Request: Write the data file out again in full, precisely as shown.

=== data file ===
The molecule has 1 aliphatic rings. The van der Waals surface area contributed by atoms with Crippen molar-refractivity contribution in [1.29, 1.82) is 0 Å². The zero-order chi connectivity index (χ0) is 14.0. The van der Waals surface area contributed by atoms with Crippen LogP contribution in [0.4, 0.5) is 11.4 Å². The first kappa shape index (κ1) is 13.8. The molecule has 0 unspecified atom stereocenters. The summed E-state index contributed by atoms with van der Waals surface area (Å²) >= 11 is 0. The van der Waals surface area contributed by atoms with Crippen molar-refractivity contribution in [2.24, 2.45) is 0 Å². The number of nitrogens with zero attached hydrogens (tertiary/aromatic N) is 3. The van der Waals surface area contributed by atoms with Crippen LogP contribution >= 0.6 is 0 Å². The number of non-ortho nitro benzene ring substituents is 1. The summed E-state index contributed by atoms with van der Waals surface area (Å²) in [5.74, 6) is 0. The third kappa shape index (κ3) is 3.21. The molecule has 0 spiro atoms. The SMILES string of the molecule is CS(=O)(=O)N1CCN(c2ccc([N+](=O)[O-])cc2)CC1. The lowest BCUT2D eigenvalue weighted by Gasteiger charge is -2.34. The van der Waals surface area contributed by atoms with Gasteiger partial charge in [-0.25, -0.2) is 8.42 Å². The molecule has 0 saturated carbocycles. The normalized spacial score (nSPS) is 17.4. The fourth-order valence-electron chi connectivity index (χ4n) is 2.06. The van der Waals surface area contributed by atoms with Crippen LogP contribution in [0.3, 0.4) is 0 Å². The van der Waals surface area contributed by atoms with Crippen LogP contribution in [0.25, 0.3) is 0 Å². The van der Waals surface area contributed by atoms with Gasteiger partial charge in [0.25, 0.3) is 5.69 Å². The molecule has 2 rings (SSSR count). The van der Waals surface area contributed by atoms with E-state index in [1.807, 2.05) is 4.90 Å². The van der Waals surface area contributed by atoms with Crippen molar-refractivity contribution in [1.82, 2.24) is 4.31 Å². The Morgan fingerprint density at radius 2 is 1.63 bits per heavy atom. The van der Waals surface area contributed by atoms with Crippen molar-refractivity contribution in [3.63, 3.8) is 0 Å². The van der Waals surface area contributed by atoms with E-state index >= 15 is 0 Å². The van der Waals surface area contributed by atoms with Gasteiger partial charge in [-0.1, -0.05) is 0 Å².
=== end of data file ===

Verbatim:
The molecule has 1 aliphatic rings. The van der Waals surface area contributed by atoms with Crippen molar-refractivity contribution in [1.29, 1.82) is 0 Å². The zero-order chi connectivity index (χ0) is 14.0. The van der Waals surface area contributed by atoms with Crippen LogP contribution in [0.4, 0.5) is 11.4 Å². The first kappa shape index (κ1) is 13.8. The molecule has 0 unspecified atom stereocenters. The summed E-state index contributed by atoms with van der Waals surface area (Å²) >= 11 is 0. The van der Waals surface area contributed by atoms with Crippen molar-refractivity contribution in [2.24, 2.45) is 0 Å². The number of nitrogens with zero attached hydrogens (tertiary/aromatic N) is 3. The van der Waals surface area contributed by atoms with Crippen LogP contribution >= 0.6 is 0 Å². The number of non-ortho nitro benzene ring substituents is 1. The summed E-state index contributed by atoms with van der Waals surface area (Å²) in [5.74, 6) is 0. The third kappa shape index (κ3) is 3.21. The molecule has 0 spiro atoms. The SMILES string of the molecule is CS(=O)(=O)N1CCN(c2ccc([N+](=O)[O-])cc2)CC1. The lowest BCUT2D eigenvalue weighted by Gasteiger charge is -2.34. The van der Waals surface area contributed by atoms with Gasteiger partial charge in [-0.25, -0.2) is 8.42 Å². The molecule has 0 saturated carbocycles. The normalized spacial score (nSPS) is 17.4. The fourth-order valence-electron chi connectivity index (χ4n) is 2.06. The van der Waals surface area contributed by atoms with Crippen LogP contribution in [0.3, 0.4) is 0 Å². The van der Waals surface area contributed by atoms with Crippen LogP contribution in [0.25, 0.3) is 0 Å². The van der Waals surface area contributed by atoms with Gasteiger partial charge in [0.25, 0.3) is 5.69 Å². The molecule has 2 rings (SSSR count). The van der Waals surface area contributed by atoms with E-state index in [1.807, 2.05) is 4.90 Å². The van der Waals surface area contributed by atoms with Crippen molar-refractivity contribution in [1.82, 2.24) is 4.31 Å². The Morgan fingerprint density at radius 2 is 1.63 bits per heavy atom. The van der Waals surface area contributed by atoms with Crippen molar-refractivity contribution in [3.63, 3.8) is 0 Å². The van der Waals surface area contributed by atoms with E-state index >= 15 is 0 Å². The van der Waals surface area contributed by atoms with Gasteiger partial charge in [-0.1, -0.05) is 0 Å².